Stock futures pointed to a lower session on Thursday after a less-hawkish Federal Reserve raised worries over the health of the U.S. economy, and U.S. consumer prices rose in May.
S&P 500 futures were down 0.53%, Dow Jones Industrial Average futures fell 0.47%, and Nasdaq futures declined 0.57%.
Core consumer prices in May rose at a better-than-expected pace, according to the Bureau of Labor Statistics. Excluding energy and food, core prices rose 0.2%, above expectations for a 0.2% decline. The headline number also advanced 0.2%, a touch below an expected 0.3% increase.
The number of new applications for unemployment benefits broke a four-week contraction, climbing by 13,000 to 277,000 in the past week. The measure remains around multi-year lows.
Business conditions in the Philadelphia region improved at a faster-than-expected pace in June. The Philly Fed Business Outlook improved to a reading of positive 4.7 compared to a negative reading a month earlier. Analysts had expected a reading of positive 1.1.
The results of the Fed's June meeting weren't a surprise. The central bank left rates unchanged just as Wall Street had pegged. What was a surprise, though, was the shedding of hawkish rhetoric that characterized Fed chatter in recent months. The number of Fed officials who expect to see just one rate hike this year rose to six members, up from just one official at the central bank's meeting in April.
Market reaction to the Fed's expected slower pace highlights an interesting paradox: Investors want lower rates for longer but not at the expense of a weaker U.S. economy.
Fed Chair Janet Yellen did reiterate her confidence in the strength of the U.S. economy, however, but cautioned that investors not overreact to one piece of data, such as the weak May jobs report. Weakness in the first quarter appears to be temporary, Yellen noted at a press conference following the meeting's conclusion.
Crude oil continued its losing streak, extending losses into a sixth straight session. Oil slid on Wednesday after a decline in U.S. inventories over the past week was narrower than analysts had expected. Investors have been pinning their hopes on slower U.S. production to counter record-high output elsewhere on global markets.
West Texas Intermediate crude oil fell 1.4% to $47.32 a barrel on Thursday.
Jabil Circuit (JBL) - Get Report , an Apple supplier, fell in premarket trading after issuing weak guidance for its fiscal fourth quarter and full year. The chipmaker expects earnings no higher than 35 cents a share in its fourth quarter, a far cry from market expectations of 53 cents. The weaker forecasts raised concerns over demand for Apple's products, including its iPhone which recently saw its first quarterly sales decline.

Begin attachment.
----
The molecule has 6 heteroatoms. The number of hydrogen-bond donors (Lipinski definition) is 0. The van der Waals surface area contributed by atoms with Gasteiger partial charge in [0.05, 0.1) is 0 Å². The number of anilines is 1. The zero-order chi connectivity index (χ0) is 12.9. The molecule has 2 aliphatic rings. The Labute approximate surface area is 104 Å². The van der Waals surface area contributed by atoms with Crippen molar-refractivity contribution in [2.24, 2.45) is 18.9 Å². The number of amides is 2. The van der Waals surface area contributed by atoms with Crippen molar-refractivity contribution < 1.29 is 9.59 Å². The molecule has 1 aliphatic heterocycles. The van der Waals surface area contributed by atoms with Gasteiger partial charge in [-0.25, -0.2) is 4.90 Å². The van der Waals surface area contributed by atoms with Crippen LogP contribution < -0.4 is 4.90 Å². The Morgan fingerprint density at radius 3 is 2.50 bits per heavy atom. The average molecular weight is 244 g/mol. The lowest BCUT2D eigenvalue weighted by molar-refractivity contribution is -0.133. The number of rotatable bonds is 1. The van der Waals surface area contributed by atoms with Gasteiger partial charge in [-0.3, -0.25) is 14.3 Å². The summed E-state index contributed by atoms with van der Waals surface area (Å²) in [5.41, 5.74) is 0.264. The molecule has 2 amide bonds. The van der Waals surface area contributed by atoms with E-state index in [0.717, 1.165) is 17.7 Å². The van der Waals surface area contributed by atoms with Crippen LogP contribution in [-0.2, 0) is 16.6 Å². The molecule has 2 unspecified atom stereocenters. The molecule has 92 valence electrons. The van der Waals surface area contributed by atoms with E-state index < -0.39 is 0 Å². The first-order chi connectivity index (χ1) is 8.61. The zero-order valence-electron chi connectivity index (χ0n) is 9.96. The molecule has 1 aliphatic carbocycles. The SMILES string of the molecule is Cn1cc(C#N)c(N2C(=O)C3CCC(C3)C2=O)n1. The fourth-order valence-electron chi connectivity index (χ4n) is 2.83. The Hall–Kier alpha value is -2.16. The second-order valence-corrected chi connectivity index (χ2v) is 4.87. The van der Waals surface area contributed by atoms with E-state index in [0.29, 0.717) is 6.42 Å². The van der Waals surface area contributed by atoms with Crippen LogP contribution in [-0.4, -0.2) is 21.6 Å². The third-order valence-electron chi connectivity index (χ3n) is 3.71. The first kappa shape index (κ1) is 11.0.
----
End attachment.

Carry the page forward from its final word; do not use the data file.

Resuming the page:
Rite Aid (RAD) - Get Report dropped more than 1% after missing first-quarter estimates on its top- and bottom-lines. The pharmacy chain earned an adjusted per-share profit of 1 cent, down from earnings of 2 cents a year earlier. Analysts had expected earnings of 5 cents a share. Revenue rose 23% to $8.18 billion, though missed consensus of $8.24 billion. Same-store sales increased 0.4%, driven by front-end sales which grew 1.2%.
Envision Healthcare (EVHC) tumbled 7% after agreeing to merge with AmSurg (AMSG) , creating a physician services behemoth with an enterprise value of about $15 billion. Shareholders of Envision and Amsurg will own about 53% and 47%, respectively, of the combined company. The new company will encompass a wide array of outsourced physician services in the emergency, hospitalist, anesthesia, radiology and children's services areas.
Chipmaker Cavium (CAVM) slid 7.3% after agreeing to buy network equipment maker QLogic (QLGC) for $1.36 billion in an effort to diversify earnings away from the highly competitive semiconductor market. Cavium will pay $15.50 a share for QLogic, composed of $11 in cash and 0.098 of a Cavium share. The deal values QLogic at roughly $1 billion.